On Friday, October 28, 2016, a skeleton crew of the S/V Bay Poet, boarded her in Rock Hall, MD, for our final voyage of the season. I was given a heads up by the skipper to arrive by 1500 because the tall ships would be visiting near by Chestertown, perhaps we could visit New Jersey's official tall ship, the A.J. Meerwald, a 115 foot, 57 ton restored oyster dredging vessel launched in 1928.

Cap'n Rob has been in training on the Meerwald this year as a relief captain. Recently he participated in the Great Chesapeake Bay Schooner Race, starting Thursday, Oct 13, just south of the Bay Bridge to Portsmouth, VA. Upon completion of the race in Portsmouth, amid the celebratory hoopla, Rob couldn't help but notice that in a throng of 200 or more participants he was the only person of color present.

As we pursued this discussion, we rejoined that we know black sailors from coast to coast, but only two are certified to captain a tall ship, Rob and Bill Pinkney. Bill, of course, is the first black sailor to single-handedly circumnavigate the globe.

On Friday evening as planned, we went aboard the Meerwald to meet Rob's crew members and wander about the decks, what a wonder! Antique wooden schooners require frequent maintenance and periodic restoration, which is generally a labor of love, far beyond the scope of maintenance on modern day marine vessels. We learned about the Maryland Emancipation Day Program scheduled the next day, Saturday afternoon, at 1600 hours. We adjusted our float plan accordingly such that we could attend.

Saturday was a terrific day for sailing on the Bay, wind gusts up to 24-26, mph, propelling us frequently above 8 knots. We were back in port in time to drive the short distance to Chestertown. When we arrived at the historic Sumner Hall, one of two remaining structures in the U.S. built for African American Veterans of the Civil War. We arrived before the appointed hour, Rob, Chef Theresa and me. We were directed to our seats on the front row...the front row? Then another surprise, Rob and I were invited to join the panel for the discussion on African American Watermen. My colleague, Rob Chichester, Captain of the Bay Poet, relief Captain of the A. J. Meerwald, instructor of coastal navigation and seamanship, principal of Chesapeake Flotillas, LLC was up for the task at hand.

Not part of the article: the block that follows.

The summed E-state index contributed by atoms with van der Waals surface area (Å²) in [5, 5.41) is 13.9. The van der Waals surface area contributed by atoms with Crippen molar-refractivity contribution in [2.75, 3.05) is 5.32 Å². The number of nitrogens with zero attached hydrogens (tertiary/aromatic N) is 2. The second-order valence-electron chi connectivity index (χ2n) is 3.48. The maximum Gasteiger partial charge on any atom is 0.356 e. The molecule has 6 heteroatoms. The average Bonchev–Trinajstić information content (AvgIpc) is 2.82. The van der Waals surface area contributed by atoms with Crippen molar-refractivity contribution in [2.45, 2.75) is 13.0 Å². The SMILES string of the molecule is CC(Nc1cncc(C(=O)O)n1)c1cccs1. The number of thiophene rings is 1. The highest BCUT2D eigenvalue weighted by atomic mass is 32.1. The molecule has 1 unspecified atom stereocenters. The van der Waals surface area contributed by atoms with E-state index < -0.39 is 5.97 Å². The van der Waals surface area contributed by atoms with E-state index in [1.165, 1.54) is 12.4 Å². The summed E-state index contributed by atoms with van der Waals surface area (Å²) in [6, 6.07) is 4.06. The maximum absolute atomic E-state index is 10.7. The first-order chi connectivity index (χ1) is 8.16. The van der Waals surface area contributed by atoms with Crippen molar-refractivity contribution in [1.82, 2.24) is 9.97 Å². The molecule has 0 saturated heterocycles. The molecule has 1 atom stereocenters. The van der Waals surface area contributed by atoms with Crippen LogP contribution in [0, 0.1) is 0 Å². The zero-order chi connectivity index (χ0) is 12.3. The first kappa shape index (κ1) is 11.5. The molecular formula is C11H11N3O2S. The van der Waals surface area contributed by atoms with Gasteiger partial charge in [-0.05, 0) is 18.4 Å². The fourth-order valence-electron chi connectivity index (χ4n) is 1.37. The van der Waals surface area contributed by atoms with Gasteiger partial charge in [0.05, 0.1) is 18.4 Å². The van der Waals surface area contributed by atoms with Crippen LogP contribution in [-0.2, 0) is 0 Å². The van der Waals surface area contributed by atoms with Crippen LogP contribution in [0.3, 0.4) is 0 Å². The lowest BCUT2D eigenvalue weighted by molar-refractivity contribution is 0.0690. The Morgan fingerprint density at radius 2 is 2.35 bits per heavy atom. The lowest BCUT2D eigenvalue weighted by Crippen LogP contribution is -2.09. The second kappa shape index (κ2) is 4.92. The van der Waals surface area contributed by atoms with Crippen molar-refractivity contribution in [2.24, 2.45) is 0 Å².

Admittedly, we brought a slightly different and, if I may say, a contemporary view to the panel. The Watermen of yore plied the Chesapeake Bay and the Delaware River. As the motto of Chesapeake Flotillas indicates; Around the Bay or Around the World, the crew of Bay Poet has sailed the waters of the Caribbean; the Adriatic Sea and the waters of Croatia; the Aegean Sea and the Greek Isles; a French canal cruise last month; Italy next year and Germany in the planning stages.

The panel included Allen Johnson, a former Chesapeake Bay Waterman and now an accomplished artist, painter and sculptor; and moderator Vincent Leggett, principal of the Leggett Group,

Also on the program was Robert Earl Price, Artistic Director, Sumner Hall, an award winning playwright, screen writer and poet; artist in residence, Drama Department, Washington College; resident playwright 7 Stages Theater, Atlanta, GA; and the dynamic acappella duo of Ms. Irene Moore and Ms. Mary Henson. As the Executive Director, Nina Johnson, says; African American history is everybody's history. I second that emotion and say that the African American experience/history is an integral part of the history of this country.

I know I express the sentiments of the crew of Bay Poet, that we felt honored to be invited to be participants in this historic recognition of the contributions of our Eastern Shore African American ancestors.

So goes another day in the lives of this illustrious crew. New horizons new friends. Some follow the Sun. We follow the wind.


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